Pond on Assateague Island

Pond on Assateague Island

The walk was the highlight of our weekend. The pond, which reaches a mile in diameter, was full with thousands of waterfowl, from ordinary ducks to swans and egrets. We passed a magnificent grey heron that warily watched us from less than a hundred feet away. Nearby we also observed the majestic flight of the bald eagle we had watched on TV in the Visitor’s Center. Except for an occasional exceptionally loquacious waterfowl there was little to be heard but our footsteps, the distant sound of waves crashing on the beach and the gentle squawking of thousands of birds inhabiting the pond. Many had their butts pointed toward the sky as they worked to find food in the marsh. A pristine and wholly unspoiled natural environment enveloped our senses. I count the ninety minutes we spent walking around the pond as one of the great natural experiences of my life. It is achingly sad that such experiences are so hard to find in the 21st century United States. The Assateague National Seashore remains one of the last unspoiled natural ecosystems on the East Coast. If you are a naturalist, it is not to be missed.

Fortunately, the rain held off until we had left the island. There was time to travel to the Wallops Island Visitors Center. Before Cape Canaveral was used for launches, the Air Force was shooting off rockets at Wallops Island. Wallops still packs rockets with a “wallop”, but virtually all its rockets are of the sounding variety. Sounding rockets make quick trips into the stratosphere or into outer space for research purposes then sail back to earth. You cannot miss a number of impressive satellite antennas and radio telescopes at the facility, including one GOES receiver that receives the bulk of the real-time field data for the system that I manage. I would have enjoyed a tour of the facility, but since it was a Saturday, the timing was not right. The Visitor’s Center though was quite impressive for a small museum, hosting an auditorium with a film narrated by Robert Redford, and large globe that acted as a projector for shows about the earth and the sun. The center also has a comprehensive set of exhibits explaining the research that went on at the facility and continues into the present day.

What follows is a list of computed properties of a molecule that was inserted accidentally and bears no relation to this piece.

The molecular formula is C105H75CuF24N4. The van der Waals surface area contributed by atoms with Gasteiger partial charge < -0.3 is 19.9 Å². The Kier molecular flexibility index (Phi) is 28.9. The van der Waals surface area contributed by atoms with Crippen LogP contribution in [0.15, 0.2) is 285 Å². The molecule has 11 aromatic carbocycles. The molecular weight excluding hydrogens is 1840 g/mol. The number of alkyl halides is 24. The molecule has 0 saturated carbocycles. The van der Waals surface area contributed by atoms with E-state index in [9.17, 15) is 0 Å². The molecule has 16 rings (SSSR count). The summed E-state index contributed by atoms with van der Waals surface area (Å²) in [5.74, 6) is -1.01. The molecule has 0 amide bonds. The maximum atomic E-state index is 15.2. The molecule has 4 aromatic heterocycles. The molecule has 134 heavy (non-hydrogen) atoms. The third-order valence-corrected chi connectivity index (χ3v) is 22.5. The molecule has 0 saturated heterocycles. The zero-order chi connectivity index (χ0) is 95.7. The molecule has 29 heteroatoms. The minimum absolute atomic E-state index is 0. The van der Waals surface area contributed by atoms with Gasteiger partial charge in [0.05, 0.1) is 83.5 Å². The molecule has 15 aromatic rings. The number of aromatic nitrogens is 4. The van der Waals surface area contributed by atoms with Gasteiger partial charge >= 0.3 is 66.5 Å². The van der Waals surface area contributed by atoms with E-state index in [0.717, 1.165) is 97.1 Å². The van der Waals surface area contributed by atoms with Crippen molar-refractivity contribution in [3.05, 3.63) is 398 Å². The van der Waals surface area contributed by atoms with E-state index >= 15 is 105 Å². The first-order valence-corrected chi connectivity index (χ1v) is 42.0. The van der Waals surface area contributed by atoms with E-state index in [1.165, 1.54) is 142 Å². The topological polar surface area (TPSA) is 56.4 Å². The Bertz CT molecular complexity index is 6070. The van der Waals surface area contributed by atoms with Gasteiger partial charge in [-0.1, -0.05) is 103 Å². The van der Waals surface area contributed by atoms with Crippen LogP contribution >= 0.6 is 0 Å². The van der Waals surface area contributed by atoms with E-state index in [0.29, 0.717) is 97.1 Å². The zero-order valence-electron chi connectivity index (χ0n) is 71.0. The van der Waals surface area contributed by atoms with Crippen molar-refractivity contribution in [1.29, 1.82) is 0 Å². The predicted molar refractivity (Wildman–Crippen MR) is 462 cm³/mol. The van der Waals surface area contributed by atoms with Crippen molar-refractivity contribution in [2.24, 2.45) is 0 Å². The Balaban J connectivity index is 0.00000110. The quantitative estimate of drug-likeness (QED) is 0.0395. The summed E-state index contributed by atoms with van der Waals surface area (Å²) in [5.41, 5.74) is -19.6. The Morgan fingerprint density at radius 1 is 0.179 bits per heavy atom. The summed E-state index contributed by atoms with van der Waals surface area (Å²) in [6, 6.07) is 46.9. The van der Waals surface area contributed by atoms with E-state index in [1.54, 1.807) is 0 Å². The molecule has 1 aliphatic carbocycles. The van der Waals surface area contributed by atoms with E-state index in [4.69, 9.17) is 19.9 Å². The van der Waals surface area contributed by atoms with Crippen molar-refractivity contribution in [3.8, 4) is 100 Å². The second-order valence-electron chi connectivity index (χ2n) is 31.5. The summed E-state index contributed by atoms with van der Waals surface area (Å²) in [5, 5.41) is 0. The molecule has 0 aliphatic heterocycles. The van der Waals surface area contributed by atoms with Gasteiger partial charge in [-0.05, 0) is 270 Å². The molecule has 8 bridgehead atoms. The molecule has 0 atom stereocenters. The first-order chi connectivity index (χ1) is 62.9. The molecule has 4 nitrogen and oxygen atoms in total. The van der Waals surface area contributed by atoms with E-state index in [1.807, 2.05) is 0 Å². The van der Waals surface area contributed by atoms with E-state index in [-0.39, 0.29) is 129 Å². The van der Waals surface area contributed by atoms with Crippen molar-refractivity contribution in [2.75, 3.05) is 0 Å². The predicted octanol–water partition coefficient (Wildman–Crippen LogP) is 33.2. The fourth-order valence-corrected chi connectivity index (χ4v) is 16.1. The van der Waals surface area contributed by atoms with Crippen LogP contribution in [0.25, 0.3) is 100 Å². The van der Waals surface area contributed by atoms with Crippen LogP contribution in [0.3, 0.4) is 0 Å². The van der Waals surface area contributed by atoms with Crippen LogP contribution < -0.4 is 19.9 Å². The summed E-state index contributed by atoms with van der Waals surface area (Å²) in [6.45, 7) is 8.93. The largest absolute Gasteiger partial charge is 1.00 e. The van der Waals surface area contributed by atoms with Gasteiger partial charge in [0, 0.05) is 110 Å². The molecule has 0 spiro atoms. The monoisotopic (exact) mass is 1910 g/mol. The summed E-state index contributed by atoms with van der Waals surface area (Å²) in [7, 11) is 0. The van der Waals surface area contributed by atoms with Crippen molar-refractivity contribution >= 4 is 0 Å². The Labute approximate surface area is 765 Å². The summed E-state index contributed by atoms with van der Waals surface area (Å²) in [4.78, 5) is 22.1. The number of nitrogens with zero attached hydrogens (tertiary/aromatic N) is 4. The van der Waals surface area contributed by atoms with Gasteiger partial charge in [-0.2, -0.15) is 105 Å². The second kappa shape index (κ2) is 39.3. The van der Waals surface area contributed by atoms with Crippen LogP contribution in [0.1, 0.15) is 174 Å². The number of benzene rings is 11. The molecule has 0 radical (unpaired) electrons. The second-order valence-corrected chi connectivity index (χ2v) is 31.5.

While we saw almost no sun and endured plenty of cold and miserable rain, our two-night journey into this wilderness was well worth the hassle of traversing the Chesapeake Bay Bridge and the Capital Beltway. It felt good to commune with nature and since it is in such abundance on Assateague Island, we will doubtless return again, leaving refreshed in mind and body.

 
The Thinker

More adventures in weight loss

Since I officially started my latest diet on January 22nd, I have lost thirteen pounds. Seven weeks and thirteen pounds is close to a weight loss of two pounds a week. How hard was it? So far, not that hard.

There are lots of diet plans out there of course, but overall I think the current one I am on, Weight Watchers, is probably the best of those I have tried over the years. Any weight loss plan of course will work if you adhere to it. Unfortunately, most people will put the weight back on shortly after they take it off. I am not the exception either. I certainly did not intend to be a yo-yo dieter, but simple inattention and giving into the cravings of my body made the weight creep back up over time.

Truly, despite all the sweats that diets tend to give us Americans, taking off the pounds is the easy part. Keeping them off is the hard part. Can I successfully incorporate new eating strategies into my life for the rest of my life? It remains to be seen. Still, I can feel the weight coming off. Thirteen pounds amounts to two notches on my belt. I feel healthier and have more stamina. My blood pressure is already down into the normal range. I do not know about my cholesterol count yet. I had blood drawn on Tuesday and should get lab results soon. Since it typically takes six months for cholesterol levels to get back to normal, I probably have a way to go. I would prefer to avoid cholesterol-lowering drugs. Time will tell whether I will succeed there.